part of a technology stack upgrade. The likelihood of this affecting the project was written off as extremely low probability with an entry that said, “We found a vendor who says the next version of their product will support both environments and will greatly simplify this conversion.” I don’t mean to impugn the character of software marketing reps everywhere, who might this very instant be whispering sweet nothings in their customers’ ears in order to make quota, but can you guess the source of this project’s “surprise”?
One project I reviewed was going pretty well. The team was green, but the project manager was a seasoned professional who had done similar projects before. I read the project-definition documents and had a phone conference or two with the project manager before ever meeting her, and my biggest concern was that there was so much responsibility for project success being placed on her as an individual. I was assured that this was nothing to worry about, and when I arrived for my site visit (I’m not making this up), I found the project manager was about seven months pregnant. She assured me she would be training a replacement as soon as she “found the time.”
If the first step toward avoiding problems is a good risk assessment, the next step is action. Project management isn’t about writing status reports to cover your butt because you “warned them this might happen.” The whole point is to find ways to prevent or remediate the problems. If the schedule is tight, how about reducing scope so that there is some hope of not disappointing everyone. If you don’t have the resources to do the project successfully, why not let stakeholders and sponsors know the likely outcome before they waste the effort? If someone on the team needs to be replaced or backfilled, don’t wait until the last minute—that’s silly.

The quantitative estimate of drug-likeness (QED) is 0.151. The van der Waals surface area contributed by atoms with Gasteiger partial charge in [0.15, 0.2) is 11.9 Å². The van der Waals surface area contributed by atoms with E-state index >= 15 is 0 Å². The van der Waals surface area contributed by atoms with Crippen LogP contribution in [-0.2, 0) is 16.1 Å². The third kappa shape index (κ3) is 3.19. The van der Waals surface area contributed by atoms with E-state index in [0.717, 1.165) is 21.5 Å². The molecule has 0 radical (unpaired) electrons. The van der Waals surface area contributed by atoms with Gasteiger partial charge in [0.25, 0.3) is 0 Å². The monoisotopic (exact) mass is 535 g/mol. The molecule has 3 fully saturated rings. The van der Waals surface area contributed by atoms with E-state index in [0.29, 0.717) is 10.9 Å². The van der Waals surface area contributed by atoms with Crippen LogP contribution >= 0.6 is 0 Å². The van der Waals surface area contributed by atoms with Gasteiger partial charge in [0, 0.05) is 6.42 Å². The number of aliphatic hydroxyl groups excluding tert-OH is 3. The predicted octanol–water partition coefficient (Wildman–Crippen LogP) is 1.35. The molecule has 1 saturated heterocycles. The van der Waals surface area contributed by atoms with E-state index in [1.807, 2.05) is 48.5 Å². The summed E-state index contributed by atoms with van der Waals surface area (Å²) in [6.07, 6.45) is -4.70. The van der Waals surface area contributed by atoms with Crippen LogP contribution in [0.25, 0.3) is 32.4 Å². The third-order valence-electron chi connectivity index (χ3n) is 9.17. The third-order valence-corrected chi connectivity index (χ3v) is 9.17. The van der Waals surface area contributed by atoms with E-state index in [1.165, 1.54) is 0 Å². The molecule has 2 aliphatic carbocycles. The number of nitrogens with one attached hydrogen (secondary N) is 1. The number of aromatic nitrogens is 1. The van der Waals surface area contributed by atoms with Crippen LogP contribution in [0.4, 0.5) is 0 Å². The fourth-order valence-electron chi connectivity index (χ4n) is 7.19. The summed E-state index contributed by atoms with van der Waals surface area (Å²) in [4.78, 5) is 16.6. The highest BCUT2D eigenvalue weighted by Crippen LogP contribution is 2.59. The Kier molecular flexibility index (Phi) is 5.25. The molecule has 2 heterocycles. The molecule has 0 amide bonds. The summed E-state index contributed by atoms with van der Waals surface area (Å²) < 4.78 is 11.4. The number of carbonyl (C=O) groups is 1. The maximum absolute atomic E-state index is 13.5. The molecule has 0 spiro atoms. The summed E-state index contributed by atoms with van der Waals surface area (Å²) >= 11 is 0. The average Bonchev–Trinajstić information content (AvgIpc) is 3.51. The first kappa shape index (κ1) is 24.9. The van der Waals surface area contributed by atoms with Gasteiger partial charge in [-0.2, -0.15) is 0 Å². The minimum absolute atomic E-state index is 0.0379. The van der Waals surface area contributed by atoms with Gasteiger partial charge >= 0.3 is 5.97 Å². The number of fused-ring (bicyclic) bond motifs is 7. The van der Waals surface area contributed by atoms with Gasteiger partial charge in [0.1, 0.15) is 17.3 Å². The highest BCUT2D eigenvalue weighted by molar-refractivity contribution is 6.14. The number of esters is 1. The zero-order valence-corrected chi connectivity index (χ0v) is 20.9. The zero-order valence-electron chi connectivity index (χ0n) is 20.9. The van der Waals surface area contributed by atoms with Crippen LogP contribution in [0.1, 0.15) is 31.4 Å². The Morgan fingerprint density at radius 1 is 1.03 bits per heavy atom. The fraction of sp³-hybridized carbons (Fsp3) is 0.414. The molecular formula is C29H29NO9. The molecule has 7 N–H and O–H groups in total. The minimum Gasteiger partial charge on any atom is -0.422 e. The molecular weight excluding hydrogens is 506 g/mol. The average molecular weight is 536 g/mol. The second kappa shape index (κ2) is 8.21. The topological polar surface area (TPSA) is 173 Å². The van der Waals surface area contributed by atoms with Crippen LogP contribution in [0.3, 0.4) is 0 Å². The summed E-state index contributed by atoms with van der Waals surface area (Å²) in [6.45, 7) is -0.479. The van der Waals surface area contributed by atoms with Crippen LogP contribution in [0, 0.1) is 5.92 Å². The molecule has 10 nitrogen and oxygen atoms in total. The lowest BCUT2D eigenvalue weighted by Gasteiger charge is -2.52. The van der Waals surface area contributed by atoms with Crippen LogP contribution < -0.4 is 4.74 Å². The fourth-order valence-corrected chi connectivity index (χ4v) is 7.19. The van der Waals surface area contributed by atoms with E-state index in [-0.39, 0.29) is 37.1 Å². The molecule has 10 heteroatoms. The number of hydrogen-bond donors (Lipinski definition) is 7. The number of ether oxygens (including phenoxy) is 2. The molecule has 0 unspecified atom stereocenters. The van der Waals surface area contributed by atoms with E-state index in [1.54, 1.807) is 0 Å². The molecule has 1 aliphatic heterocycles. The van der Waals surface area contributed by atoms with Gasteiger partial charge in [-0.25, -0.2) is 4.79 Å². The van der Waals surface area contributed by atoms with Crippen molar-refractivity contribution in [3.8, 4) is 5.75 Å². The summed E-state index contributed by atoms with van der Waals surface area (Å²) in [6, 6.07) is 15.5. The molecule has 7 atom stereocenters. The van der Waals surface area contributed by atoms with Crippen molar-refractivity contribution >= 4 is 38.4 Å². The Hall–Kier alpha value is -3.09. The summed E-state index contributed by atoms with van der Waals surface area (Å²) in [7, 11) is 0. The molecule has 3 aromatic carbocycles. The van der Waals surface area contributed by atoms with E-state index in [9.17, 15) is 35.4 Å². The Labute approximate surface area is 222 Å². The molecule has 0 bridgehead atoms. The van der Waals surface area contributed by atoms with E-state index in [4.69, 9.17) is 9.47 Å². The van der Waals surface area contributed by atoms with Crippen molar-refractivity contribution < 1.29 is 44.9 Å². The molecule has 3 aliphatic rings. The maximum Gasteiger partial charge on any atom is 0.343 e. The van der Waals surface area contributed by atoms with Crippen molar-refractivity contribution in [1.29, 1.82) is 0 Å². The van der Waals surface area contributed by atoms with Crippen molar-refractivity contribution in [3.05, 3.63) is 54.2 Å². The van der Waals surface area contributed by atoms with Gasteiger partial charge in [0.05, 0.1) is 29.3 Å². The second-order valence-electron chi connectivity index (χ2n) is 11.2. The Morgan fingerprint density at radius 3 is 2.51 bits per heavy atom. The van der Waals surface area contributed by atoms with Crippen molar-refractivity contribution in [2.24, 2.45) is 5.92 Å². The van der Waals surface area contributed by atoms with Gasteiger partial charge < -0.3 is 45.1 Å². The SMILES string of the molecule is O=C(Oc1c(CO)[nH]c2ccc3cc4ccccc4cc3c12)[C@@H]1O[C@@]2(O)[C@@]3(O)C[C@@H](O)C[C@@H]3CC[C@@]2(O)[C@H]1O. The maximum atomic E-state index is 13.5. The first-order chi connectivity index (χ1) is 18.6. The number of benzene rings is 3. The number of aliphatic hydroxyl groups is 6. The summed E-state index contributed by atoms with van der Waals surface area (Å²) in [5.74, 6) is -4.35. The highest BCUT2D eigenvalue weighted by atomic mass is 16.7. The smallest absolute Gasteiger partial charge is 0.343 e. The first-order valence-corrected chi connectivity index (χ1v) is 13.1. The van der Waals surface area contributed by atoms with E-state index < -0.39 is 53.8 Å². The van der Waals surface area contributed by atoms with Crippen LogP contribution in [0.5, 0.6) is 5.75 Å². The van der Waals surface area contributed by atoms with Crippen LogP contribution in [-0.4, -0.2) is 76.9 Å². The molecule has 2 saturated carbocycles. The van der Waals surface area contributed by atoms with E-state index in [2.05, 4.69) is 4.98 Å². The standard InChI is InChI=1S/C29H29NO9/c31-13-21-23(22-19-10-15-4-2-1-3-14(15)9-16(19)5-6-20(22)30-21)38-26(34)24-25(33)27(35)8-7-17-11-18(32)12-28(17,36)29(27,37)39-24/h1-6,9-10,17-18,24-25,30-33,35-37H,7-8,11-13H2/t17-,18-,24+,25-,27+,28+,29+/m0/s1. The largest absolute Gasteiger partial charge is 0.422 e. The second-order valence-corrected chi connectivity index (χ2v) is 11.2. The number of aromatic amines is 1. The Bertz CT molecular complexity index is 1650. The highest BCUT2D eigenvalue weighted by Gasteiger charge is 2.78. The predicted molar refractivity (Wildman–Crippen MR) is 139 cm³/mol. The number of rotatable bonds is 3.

Surprise? Surprise. Surprise!
Not all surprises are created equally. Some may be unavoidable. Finding genuine errors in a mature, widely available, commercially distributed product is annoying and should be worth a little sympathy. A meteorite streaking from the sky and destroying a van carrying key members of your architecture team to a karaoke night is a bad break and a legitimate surprise.
To separate true surprises from things that shouldn’t have surprised anyone, consider the likelihood of the specific event happening, the amount of warning received before a surprise happens, and the consequences of the surprise to the project. Many of these attributes can be addressed with effective project management and communication before the potential surprise event.
For example, one of my clients had a portfolio of projects converting several very large legacy systems from one environment to another. Think big, old systems with dozens of connections to existing systems—all of which needed to be up and available 24/7. A schedule was laid out showing the sequence of system migrations over the course of eighteen months. Each system had its own window for implementation (usually about an eight-week period), but if a system overshot its window, it had to get to the back of the line to avoid causing a cascading delay among the other systems. In addition to building and testing the re-engineered system, there was an elaborate choreography that had to occur with regard to data conversion and interface conversion for each system and all of the systems it exchanged data with. The project managers made sure that the teams and the users knew the importance of hitting the window and the consequences of missing their assigned timeframes. The few systems that missed